After a successful and all-consuming professional figure skating career in her teens, Vera Wang was hired at Vogue straight out of college and spent 17 years working her way up the editorial ladder. Realizing that she may not become editor-in-chief, Wang made the difficult decision to part ways and became an accessories design director at Ralph Lauren.
A couple of years later, engaged and frustrated with the slim selections of bridal wear, Wang designed her own wedding dress, which sparked the opening of her first bridal boutique the following year at age 40. Wang has since built a fashion empire.
Actor Ken Jeong grew up wanting to be a doctor and realized his childhood dreams by attending medical school at the University of North Carolina at Chapel Hill. During college, he also discovered a passion for acting and performing, and spent years doing stand-up sets during his busy medical school and residency years.
After his residency, Jeong moved to Los Angeles to practice medicine, and continued to perform and audition on the side, landing small roles that eventually led to movie roles and his own sitcom that enabled him to quit full-time medicine (although he still keeps his license active).
Filmmaker Ava DuVernay started her career in journalism and then transitioned to public relations after college. After starting her own public relations company in 1999, DuVernay often worked on movie and television show campaigns, which sparked her interest in directing. She wrote her first script in 2003 and had made her first short film by 2006, all while also keeping her day job in PR.
Today, DuVernay is a well-known name in the industry, and her films have received critical acclaim and multiple Emmy, Golden Globe, and Oscar nominations.
Everyday guy Jonah Peretti had been teaching computer science in New Orleans and was working on his master’s degree at MIT when inspiration struck. It was 2001, and Peretti was surfing the internet, trying to see which words Nike would allow him to put on customizable shoes. After a back and forth (contentious) email chain with the sports giant, Peretti decided to forward Nike’s response to a few friends—which eventually made it to millions of people.
The success of the forwarded email (in a time when the term “going viral” didn’t yet exist) led him to meetings with Ken Lerer and Arianna Huffington and co-founding of The Huffington Post. Shortly after, Peretti started BuzzFeed as a side project to learn more about media, a “side project” that is now worth more than $1.5 billion!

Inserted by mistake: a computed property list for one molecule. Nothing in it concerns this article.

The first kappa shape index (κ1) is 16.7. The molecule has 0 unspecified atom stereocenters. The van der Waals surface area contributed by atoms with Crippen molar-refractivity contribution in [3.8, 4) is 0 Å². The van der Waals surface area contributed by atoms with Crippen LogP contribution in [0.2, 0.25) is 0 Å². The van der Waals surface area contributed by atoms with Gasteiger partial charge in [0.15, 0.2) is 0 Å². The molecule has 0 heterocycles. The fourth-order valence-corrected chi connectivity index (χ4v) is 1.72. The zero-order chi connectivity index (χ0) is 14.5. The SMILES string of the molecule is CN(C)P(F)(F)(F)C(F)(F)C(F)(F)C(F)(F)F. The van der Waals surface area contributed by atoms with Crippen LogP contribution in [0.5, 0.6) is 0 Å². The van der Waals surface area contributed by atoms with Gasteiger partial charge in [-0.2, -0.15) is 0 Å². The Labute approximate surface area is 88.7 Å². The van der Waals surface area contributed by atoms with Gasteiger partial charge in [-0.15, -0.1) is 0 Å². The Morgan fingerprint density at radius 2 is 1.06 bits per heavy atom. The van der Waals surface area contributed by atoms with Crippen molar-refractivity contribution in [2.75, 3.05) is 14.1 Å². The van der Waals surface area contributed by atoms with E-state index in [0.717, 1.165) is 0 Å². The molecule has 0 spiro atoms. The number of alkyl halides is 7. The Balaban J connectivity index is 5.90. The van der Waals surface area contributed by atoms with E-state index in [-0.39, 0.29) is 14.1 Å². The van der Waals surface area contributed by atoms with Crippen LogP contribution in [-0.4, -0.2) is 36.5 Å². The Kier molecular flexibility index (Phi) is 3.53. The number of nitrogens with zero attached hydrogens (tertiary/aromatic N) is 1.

In her 20s, after climbing the government ranks, Ina Garten was working in nuclear energy policy for the White House. Although she did find the work intellectually stimulating, she knew it wasn’t her passion. One day, while searching through The New York Times ads, she saw a listing for a small specialty food store for sale, called the Barefoot Contessa. She made an offer and spent the next 18 years turning it into a very successful business.
When the time came for another change, Garten sold the store and started writing The Barefoot Contessa Cookbook, which made her a bestselling author at age 51. More book deals and a successful Food Network show followed!
Take the Leap
There’s no doubt about it—changing careers can be a scary prospect. But as these famous career changes prove, with great risk often comes great reward. With a career change action plan and some good old-fashioned grit and determination, you can be well on your way to your next career adventure!
Whether you’re looking to start over in your early career, change careers at midlife, or find a new career at 50 and beyond, FlexJobs has you covered. With remote and flexible jobs in more than 50 career categories, your new career may be just around the corner. Not a member yet? Learn how FlexJobs can help you at every stage of your career.